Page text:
A scalopendra, crushed beneath the wheels of a vehicle. This centipede is a nasty piece of work and can deliver a really painful sting

It’s been a strange day. Wild boar, dark forests, altered plans; glaring sunshine and cool airs issuing from deep underground; new horizons and unexpected sights; ancient history colliding with the demands of modern metal markets; choking dust, dancing butterflies and the scents of wild herbs.

And Lújar has lived up to all my expectations. It remains a wilderness despite man’s tamperings. Tonight I’ll sit on my roof and raise a glass to its toweringly majestic bulk.

lujar 39bFURTHER READING:

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About McFadzean

Alen McFadzean, journalist, formerly of the Northern Echo, in Darlington, and the North-West Evening Mail, Barrow. Former shipyard electrician. Former quarryman and tunneller. Climbs mountains and runs long distances to make life harder. Gravitates to the left in politics just to make life harder still. Now lives in Orgiva, Spain.
This entry was posted in Caving, Climbing, Environment, Footpaths, Geology, Hiking, History, Industrial archaeology, Mountains, Potholing, Quarrying, Ruins, Slate quarries, The Romans, Walking, Weather, Wildlife and tagged , , , , , , , , , , , . Bookmark the permalink.

28 Responses to The High and Mighty Mines of Lújar

  1. Rob Vernon says:

    Hi Alen — good write up – one of those mines I have always intended to visit – more about it in ‘Minas y Mineros de Granada’ by Aron Cohen. 2002. Did you know that we are holding the 11th International Mining History Congress in Linares (not too far away from you) in September 2016. Still time to register if you are interested – 80 papers on world mining history and archaeology and daily field trips to Linares mine sites over five days. See: http://www.mining2016linares.com/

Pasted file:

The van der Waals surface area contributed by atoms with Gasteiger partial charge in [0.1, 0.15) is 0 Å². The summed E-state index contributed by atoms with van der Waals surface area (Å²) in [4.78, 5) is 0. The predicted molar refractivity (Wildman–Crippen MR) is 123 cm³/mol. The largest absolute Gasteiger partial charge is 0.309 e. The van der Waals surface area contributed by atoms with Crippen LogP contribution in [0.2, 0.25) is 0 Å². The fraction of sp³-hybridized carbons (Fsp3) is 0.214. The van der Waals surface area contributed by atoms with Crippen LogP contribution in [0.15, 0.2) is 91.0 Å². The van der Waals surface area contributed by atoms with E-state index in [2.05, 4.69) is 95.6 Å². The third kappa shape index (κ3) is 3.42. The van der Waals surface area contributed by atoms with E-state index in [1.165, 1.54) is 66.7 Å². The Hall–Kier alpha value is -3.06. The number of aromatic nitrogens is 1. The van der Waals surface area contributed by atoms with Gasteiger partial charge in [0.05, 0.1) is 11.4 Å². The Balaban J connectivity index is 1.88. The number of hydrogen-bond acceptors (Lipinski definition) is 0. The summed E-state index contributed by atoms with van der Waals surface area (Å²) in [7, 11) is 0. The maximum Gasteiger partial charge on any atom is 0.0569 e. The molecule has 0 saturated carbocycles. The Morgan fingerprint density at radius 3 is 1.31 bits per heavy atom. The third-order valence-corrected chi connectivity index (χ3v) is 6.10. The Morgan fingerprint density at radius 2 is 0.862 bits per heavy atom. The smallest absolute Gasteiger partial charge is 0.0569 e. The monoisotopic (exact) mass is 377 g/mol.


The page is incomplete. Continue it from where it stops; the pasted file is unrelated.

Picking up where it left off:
Regards
    Rob Vernon

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    • McEff says:

      Hi Rob. Good to hear from you. I’ll have a look for that book because I could do with some decent information. And I didn’t know about the mining congress. I’ve been out of the loop for a few years regarding CATMHS, NAMHO and the world of the underworld, and I’m beginning to feel a bit out on a limb – and not just geographically. I’ll take a look at Linares.
      Cheers, Alen

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  2. All looks wonderfully mountainous, historic and sunny on this sopping wet day in Derbyshire…

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  3. qdant says:

    Superb (envious) write up, have a Virtual pint

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  4. I knew it was just a matter of time before you’d be mooching round some old mine workings. They all have similar layouts regardless of their location in the world. Some are higher and dryer than others. And some of the photos looked like Lee van Cleef might walk round the corner at any minute.

    If you ever tell us what the daytime temperatuers are will you use fahrenheit, celsius or some British scale we’ve all forgotten exists?

    Liked by 1 person

    • McFadzean says: